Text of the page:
Interweaving Performance Cultures
Fellow 2016/17, 2017/18
Avishek Ganguly is an Assistant Professor in the Department of Literary Arts and Studies at Rhode Island School of Design (RISD) in Providence, USA. He received his Ph.D. in English and Comparative Literature from Columbia University in New York. His current research examines questions of translation, multilingualism, and the formation of collectivities through the lens of contemporary theatre and performance. He is also interested in a South Asia-based comparative approach to the study of everyday life and urban cultural studies and has published articles on periodical publications during the 1960s and contemporary urban music making in India.
Polyglot Performances: Translation and the Post-Monolingual Stage
Translation in the context of theatre and performance has mostly been discussed as either an act of inter-lingual transfer between two texts or as a metaphor for the process of page-to-stage transformation. My book project examines a range of theatrical, performative, and artistic works from the 1960s to the present and offers new ways of conceptualizing the place of translation vis-à-vis theatre and performance. I argue that translation has not only emerged as a significant dramatic technique but also as a provocative conceptual, structural, visual-typographic, and increasingly oral-aural device in contemporary theatrical texts and performative situations. Such formal experiments, I suggest, often re-position translation as a political instrument that forms collectivities. The processes of interweaving in theatre and performance that I am interested in thus consist primarily of languages and scripts, unstable notions of ‘original’ and ‘copy,’ authentic and acquired fluencies, creoleness and authenticity, ‘native’ and non-native syntaxes, and different registers of ‘neutral’ and accented speech, inter- and intra-lingual translations. My work attempts to displace the easy binary of practice and theory that often accompanies the discussion of translation and seeks to supplement the material specificities of the act with recent insights about the ethical and political dimensions of translation offered most notably by scholars of comparative literature, cultural studies, and literary theory. In its approach to translation and hetero-lingual performances my project also hopes to explore the interfaces between theatre and performance and emergent fields such as sound studies, global indigenous studies, and digital cultural studies.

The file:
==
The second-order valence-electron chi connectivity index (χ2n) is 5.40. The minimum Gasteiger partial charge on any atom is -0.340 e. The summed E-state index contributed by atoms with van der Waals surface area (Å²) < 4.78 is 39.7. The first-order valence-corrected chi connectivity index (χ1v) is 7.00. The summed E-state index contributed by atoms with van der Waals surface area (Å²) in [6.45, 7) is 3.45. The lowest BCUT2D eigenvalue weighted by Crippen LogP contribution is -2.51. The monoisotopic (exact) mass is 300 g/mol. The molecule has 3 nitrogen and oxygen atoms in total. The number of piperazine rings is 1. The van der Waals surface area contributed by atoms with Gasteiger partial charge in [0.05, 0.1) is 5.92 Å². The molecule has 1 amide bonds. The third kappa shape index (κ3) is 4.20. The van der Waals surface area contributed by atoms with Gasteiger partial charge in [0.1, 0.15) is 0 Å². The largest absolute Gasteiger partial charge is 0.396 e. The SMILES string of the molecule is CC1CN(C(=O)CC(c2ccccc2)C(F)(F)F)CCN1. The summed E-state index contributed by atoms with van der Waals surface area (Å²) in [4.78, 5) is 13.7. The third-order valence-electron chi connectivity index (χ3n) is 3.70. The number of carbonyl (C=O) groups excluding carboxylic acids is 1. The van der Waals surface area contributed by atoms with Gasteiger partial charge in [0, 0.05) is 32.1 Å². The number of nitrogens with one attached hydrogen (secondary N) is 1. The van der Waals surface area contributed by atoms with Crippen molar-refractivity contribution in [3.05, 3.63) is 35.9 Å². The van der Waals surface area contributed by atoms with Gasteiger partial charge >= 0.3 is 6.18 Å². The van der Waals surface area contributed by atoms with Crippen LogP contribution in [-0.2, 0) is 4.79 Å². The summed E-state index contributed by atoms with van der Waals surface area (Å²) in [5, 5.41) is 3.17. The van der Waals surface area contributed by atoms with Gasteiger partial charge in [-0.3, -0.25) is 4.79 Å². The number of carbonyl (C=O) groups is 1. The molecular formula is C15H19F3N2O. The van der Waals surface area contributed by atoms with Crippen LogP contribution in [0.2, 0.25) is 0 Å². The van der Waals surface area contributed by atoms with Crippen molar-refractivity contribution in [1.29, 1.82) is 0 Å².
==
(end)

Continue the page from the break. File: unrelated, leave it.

- Ganguly, Avishek, “Invoking the Translator: A Conversation with Raqs Media Collective” in Public Books, August 1, 2016.
- Spivak, Gayatri Chakravorty, “Translating into English,” in Sandra Bermann and Michael Wood, (eds.) Nation, Language, and the Ethics of Translation,Princeton and Oxford: Princeton University Press, 2005, pp. 93-110.
- Apter, Emily, The Translation Zone: A New Comparative Literature, Princeton and Oxford: Princeton University Press, 2005.